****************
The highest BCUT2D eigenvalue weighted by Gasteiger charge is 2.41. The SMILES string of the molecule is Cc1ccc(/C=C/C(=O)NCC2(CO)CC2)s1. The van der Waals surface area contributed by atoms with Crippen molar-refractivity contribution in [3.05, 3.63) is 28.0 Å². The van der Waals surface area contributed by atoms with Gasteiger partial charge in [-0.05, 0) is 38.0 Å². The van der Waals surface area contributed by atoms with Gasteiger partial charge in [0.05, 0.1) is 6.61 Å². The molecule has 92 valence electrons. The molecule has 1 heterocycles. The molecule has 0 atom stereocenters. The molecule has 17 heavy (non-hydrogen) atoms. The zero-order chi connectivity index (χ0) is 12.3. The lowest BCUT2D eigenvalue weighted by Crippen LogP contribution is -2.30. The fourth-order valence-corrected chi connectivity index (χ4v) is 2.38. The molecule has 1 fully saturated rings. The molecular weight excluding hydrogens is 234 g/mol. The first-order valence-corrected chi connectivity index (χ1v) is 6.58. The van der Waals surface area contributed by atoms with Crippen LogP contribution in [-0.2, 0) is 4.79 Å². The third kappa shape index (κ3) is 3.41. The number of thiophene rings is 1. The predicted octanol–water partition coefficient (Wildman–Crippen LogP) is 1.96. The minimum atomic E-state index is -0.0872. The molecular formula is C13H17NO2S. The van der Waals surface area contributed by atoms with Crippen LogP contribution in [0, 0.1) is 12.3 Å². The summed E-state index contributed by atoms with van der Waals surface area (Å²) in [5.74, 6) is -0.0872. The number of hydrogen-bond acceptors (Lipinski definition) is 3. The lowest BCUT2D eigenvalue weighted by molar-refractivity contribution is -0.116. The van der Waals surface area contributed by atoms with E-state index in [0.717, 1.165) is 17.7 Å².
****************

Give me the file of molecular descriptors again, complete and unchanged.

The highest BCUT2D eigenvalue weighted by Gasteiger charge is 2.41. The SMILES string of the molecule is Cc1ccc(/C=C/C(=O)NCC2(CO)CC2)s1. The van der Waals surface area contributed by atoms with Crippen molar-refractivity contribution in [3.05, 3.63) is 28.0 Å². The van der Waals surface area contributed by atoms with Gasteiger partial charge in [-0.05, 0) is 38.0 Å². The van der Waals surface area contributed by atoms with Gasteiger partial charge in [0.05, 0.1) is 6.61 Å². The molecule has 92 valence electrons. The molecule has 1 heterocycles. The molecule has 0 atom stereocenters. The molecule has 17 heavy (non-hydrogen) atoms. The zero-order chi connectivity index (χ0) is 12.3. The lowest BCUT2D eigenvalue weighted by Crippen LogP contribution is -2.30. The fourth-order valence-corrected chi connectivity index (χ4v) is 2.38. The molecule has 1 fully saturated rings. The molecular weight excluding hydrogens is 234 g/mol. The first-order valence-corrected chi connectivity index (χ1v) is 6.58. The van der Waals surface area contributed by atoms with Crippen LogP contribution in [-0.2, 0) is 4.79 Å². The third kappa shape index (κ3) is 3.41. The number of thiophene rings is 1. The predicted octanol–water partition coefficient (Wildman–Crippen LogP) is 1.96. The minimum atomic E-state index is -0.0872. The molecular formula is C13H17NO2S. The van der Waals surface area contributed by atoms with Crippen LogP contribution in [0, 0.1) is 12.3 Å². The summed E-state index contributed by atoms with van der Waals surface area (Å²) in [5.74, 6) is -0.0872. The number of hydrogen-bond acceptors (Lipinski definition) is 3. The lowest BCUT2D eigenvalue weighted by molar-refractivity contribution is -0.116. The van der Waals surface area contributed by atoms with E-state index in [0.717, 1.165) is 17.7 Å².